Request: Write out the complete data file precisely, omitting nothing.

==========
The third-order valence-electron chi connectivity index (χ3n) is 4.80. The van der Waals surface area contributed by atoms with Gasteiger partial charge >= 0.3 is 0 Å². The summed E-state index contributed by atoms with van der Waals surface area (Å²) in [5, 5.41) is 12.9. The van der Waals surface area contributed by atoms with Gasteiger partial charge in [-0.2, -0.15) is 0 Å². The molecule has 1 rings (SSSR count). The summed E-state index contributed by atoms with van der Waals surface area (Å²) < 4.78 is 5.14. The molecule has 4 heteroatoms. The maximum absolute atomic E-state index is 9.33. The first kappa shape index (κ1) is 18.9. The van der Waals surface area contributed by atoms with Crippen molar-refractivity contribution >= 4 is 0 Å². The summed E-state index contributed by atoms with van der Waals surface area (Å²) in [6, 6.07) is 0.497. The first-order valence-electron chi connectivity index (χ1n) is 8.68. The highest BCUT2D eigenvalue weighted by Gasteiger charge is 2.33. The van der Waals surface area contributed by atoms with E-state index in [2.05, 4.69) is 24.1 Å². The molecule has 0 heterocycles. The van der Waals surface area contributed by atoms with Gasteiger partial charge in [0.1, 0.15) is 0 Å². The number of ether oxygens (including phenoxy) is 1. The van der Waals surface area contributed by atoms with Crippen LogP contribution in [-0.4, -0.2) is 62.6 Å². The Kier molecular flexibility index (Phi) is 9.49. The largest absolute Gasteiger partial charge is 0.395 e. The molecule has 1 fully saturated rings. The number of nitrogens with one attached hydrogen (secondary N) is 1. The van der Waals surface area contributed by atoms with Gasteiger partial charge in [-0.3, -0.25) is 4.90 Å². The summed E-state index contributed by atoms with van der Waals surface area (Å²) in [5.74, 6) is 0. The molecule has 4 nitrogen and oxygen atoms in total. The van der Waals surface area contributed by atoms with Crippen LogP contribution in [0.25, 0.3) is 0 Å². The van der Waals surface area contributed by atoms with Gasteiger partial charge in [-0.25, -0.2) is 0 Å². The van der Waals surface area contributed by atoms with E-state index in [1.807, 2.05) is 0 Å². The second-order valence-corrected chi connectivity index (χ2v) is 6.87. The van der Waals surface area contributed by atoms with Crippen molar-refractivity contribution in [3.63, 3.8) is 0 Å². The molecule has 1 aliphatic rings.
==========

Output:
The third-order valence-electron chi connectivity index (χ3n) is 4.80. The van der Waals surface area contributed by atoms with Gasteiger partial charge >= 0.3 is 0 Å². The summed E-state index contributed by atoms with van der Waals surface area (Å²) in [5, 5.41) is 12.9. The van der Waals surface area contributed by atoms with Gasteiger partial charge in [-0.2, -0.15) is 0 Å². The molecule has 1 rings (SSSR count). The summed E-state index contributed by atoms with van der Waals surface area (Å²) < 4.78 is 5.14. The molecule has 4 heteroatoms. The maximum absolute atomic E-state index is 9.33. The first kappa shape index (κ1) is 18.9. The van der Waals surface area contributed by atoms with Crippen molar-refractivity contribution >= 4 is 0 Å². The summed E-state index contributed by atoms with van der Waals surface area (Å²) in [6, 6.07) is 0.497. The first-order valence-electron chi connectivity index (χ1n) is 8.68. The highest BCUT2D eigenvalue weighted by Gasteiger charge is 2.33. The van der Waals surface area contributed by atoms with E-state index in [2.05, 4.69) is 24.1 Å². The molecule has 0 heterocycles. The van der Waals surface area contributed by atoms with Gasteiger partial charge in [0.1, 0.15) is 0 Å². The number of ether oxygens (including phenoxy) is 1. The van der Waals surface area contributed by atoms with Crippen LogP contribution in [-0.4, -0.2) is 62.6 Å². The Kier molecular flexibility index (Phi) is 9.49. The largest absolute Gasteiger partial charge is 0.395 e. The molecule has 1 fully saturated rings. The number of nitrogens with one attached hydrogen (secondary N) is 1. The van der Waals surface area contributed by atoms with Gasteiger partial charge in [-0.3, -0.25) is 4.90 Å². The summed E-state index contributed by atoms with van der Waals surface area (Å²) in [5.74, 6) is 0. The molecule has 4 nitrogen and oxygen atoms in total. The van der Waals surface area contributed by atoms with Crippen LogP contribution in [0.25, 0.3) is 0 Å². The van der Waals surface area contributed by atoms with Gasteiger partial charge in [-0.25, -0.2) is 0 Å². The van der Waals surface area contributed by atoms with E-state index in [1.807, 2.05) is 0 Å². The second-order valence-corrected chi connectivity index (χ2v) is 6.87. The van der Waals surface area contributed by atoms with Crippen molar-refractivity contribution in [3.63, 3.8) is 0 Å². The molecule has 1 aliphatic rings.